Asperger's Syndrome

Updated on February 20, 2008
S.L. asks from Pawleys Island, SC
10 answers

My son was recently diagnosed (Aug.) with Asperger's. I contacted the school district to attempt getting an IEP for him. They started the testing process and so far haven't come back with anything. He has a great teacher who says he's doing fine but at home he is SOOOO difficult. I believe there's some ADHD associated with his behaviors. With the holidays coming up I don't know how I'll cope.
Any suggestions???

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A.C.

answers from Athens on

I don't personally know anyone with the syndrome but I have heard and read a lot about it lately. There was a great Oprah episode with Jenny Mcarthy not to long ago. Her son was diagnosed with aspergers as well. Try her book Louder Than Words. She seems to have really done her research and her son has recovered and lives a normal life.

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C.H.

answers from Augusta on

I dont know anything about the subject but I read that you have been married to your husband that you fell in love with at 13.I too married the guy I was with since I was 13....in 98 lol.I cant wait to celebrate out 10 yr WEDDING anniversary,we dont count how long we've been together total.Anyway, I hope you get through this and I hope you get lots of support.

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M.H.

answers from Atlanta on

Hi S.,

Like with most problems, the best way to get to the root is to remove the interference. Asperger's is different but closely associated with autism, ADD, ADHD and the like. I have a friend who has an autistic child and the upper cervical chiropractor has had a lot of good results and suggested detoxifying the house. (The school of course is a different subject) Chemicals that are used around the house contain many, many nuero-toxins. Chlorine Bleach (invented as a neuro-toxin by our military), Windex and Pledge are among the worst. My daughter had a diagnosis of ADHD and when we detoxed the house, the diagnosis vanished. I know Asperger's is serious, but you may be able to remove some very dangerous stimuli just by removing the toxins. It is possible that if the toxins were removed, the diagnosis would change or shift.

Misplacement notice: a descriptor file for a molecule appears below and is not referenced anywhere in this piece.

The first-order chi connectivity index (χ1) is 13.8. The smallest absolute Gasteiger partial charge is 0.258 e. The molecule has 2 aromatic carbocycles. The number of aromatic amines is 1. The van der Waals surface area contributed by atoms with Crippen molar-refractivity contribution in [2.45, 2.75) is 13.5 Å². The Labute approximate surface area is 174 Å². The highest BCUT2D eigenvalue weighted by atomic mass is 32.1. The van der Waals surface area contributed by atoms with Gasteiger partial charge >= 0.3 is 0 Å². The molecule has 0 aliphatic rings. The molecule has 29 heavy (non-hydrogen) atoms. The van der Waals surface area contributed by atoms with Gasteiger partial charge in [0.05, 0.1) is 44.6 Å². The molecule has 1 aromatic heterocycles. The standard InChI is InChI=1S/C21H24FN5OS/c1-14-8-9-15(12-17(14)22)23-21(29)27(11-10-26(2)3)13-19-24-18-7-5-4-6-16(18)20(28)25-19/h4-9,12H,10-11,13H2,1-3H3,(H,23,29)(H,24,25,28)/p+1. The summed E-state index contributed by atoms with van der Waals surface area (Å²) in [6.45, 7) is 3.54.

The worst thing that could happen if you did get the chemicals out of the house is that everybody feels better and you may have more energy to deal with your son.

Chiropractic by someone who is experienced with children with these types of disorders can also give you quite a bit of advice.

Good luck to you and email me if you would like to talk.

M.

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J.M.

answers from Atlanta on

Hi. I used to work in the public schools in special education and let me tell you, the squeeky wheel gets oiled first. The process is soooooo slow it is unreal. Usually the kids with the worst behavior who are sent to the principal's office all the time or kids with parents who are always calling are the ones who get staffed first. One more thing to note is that in my opinion public schools are not equipped to really handle kids with disablities. I don't know how it is where your child goes but it seems like most special ed programs consist of putting all the special ed kids in one room with one teacher disregarding age or disablities. There is no way one teacher can be expected to help all those children. It is more like babysitting time. When I was teaching I had 12 children in my room at one time without any aids. I had children k-5 in my room. I had every kind of disabliity you could imagine. Of course the behavior disorder kids got the most attention just to protect the other children. It was awful. The other special ed teachers were so worn out they were not willing to try to rearrange schedules and children so it would work better. I just wanted to tell you that so you wouldn't expect the schools to really help your child. I would suggest you get outside help. Hope that helps.

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M.H.

answers from Myrtle Beach on

Hi S.
I have a 10 year old with autism. You have to stay on the school district to get them to do anything. You really do have to fight for any assistance in the classroom. My son gets 3 and 1/2 hours of ABA Therapy at school but it took me forever to get it because they didn't think that he needed it because he didn't have behavior problems at school. After several IEP's I was able to get the therapy for him and he is doing so much better at school and at home. Just be prepared. Call the district every day if you need to and you can schedule an IEP whenever you want. If you have to schedule one a week to get them to do what they are supposed to do it. Research, Research, Research. Go into your IEP prepared and get as much of a support system that you can. Are you in Horry County School District? If you are I can give you some contacts that can help you with all of this. Don't let them push you around. Feel free to e-mail me if you need to. The tantrums can be so difficult to deal with!